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"Zen Is Not Buddhism"--Recent Japanese Critiques of Buddha Nature
Author Swanson, Paul Loren
Source Numen: International Review for the History of Religions
Volumev.40 n.2
Pages115 - 149
Publisher Url
LocationLeiden, the Netherlands [萊登, 荷蘭]
Content type期刊論文=Journal Article
KeywordCritical Buddhism, Dhatuvada, Zen, Hongaku Shiso,; Original enlightenment
AbstractHongaku shiso,the idea that all beings are "inherently"
or "originally" enlightened,is an almost universal
assumption in the Japanese Buddhist tradition. This
idea also played an important role in the
indigenization of Buddhism in Japan and in the
development of the syncretistic religious ethos that
underlies Japanese society. Through most of Japanese
history,the idea of the inherent enlightenment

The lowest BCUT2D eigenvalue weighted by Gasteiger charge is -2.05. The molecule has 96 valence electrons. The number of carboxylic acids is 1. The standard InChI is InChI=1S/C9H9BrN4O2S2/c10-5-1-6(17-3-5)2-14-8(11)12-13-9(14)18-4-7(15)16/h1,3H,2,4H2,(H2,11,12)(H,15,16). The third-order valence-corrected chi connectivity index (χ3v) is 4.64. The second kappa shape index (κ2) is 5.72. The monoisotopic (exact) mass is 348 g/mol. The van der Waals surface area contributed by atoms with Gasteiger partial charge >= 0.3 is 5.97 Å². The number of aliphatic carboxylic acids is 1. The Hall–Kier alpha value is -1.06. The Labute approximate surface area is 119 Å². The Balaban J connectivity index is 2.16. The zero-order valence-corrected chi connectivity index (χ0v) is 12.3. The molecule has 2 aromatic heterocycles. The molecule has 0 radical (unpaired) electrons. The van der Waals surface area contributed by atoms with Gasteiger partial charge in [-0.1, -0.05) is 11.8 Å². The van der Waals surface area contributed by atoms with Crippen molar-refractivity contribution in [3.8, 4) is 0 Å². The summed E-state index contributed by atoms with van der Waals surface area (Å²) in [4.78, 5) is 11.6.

(including non-sentient beings such as plants and
rocks, and expanded to include assumptions such as the
non-differentiation between "indigenous" kami and the
Buddhas and bodhisattvas, and the transcendence of all
dualities (including good and evil) as an ideal--was
pervasive and unquestioned in much of Japanese
religious activity and thought. Recently some Japanese
Buddhist scholars, notably Hakamaya Noriaki and
Matsumoto Shiro of the Soto Zen sect Komazawa
University,have questioned the legitimacy of this
ethos, claiming that it is antithetical to basic
Buddhist ideas such as anatman (no-self),and that it
is the source of many social problems in Japan. They
call for a conscious recognition and rejection of this
ethos, and a return to "true Buddhism." After
presenting a brief outline of the history and
significance of these ideas in Japan,Hakamaya and
Matsumoto's critique is explained and examined. Some of
the academic and social reactions to this critique are
also explored.
ISSN00295973 (P); 15685276 (E)
Created date1998.04.28
Modified date2019.11.25

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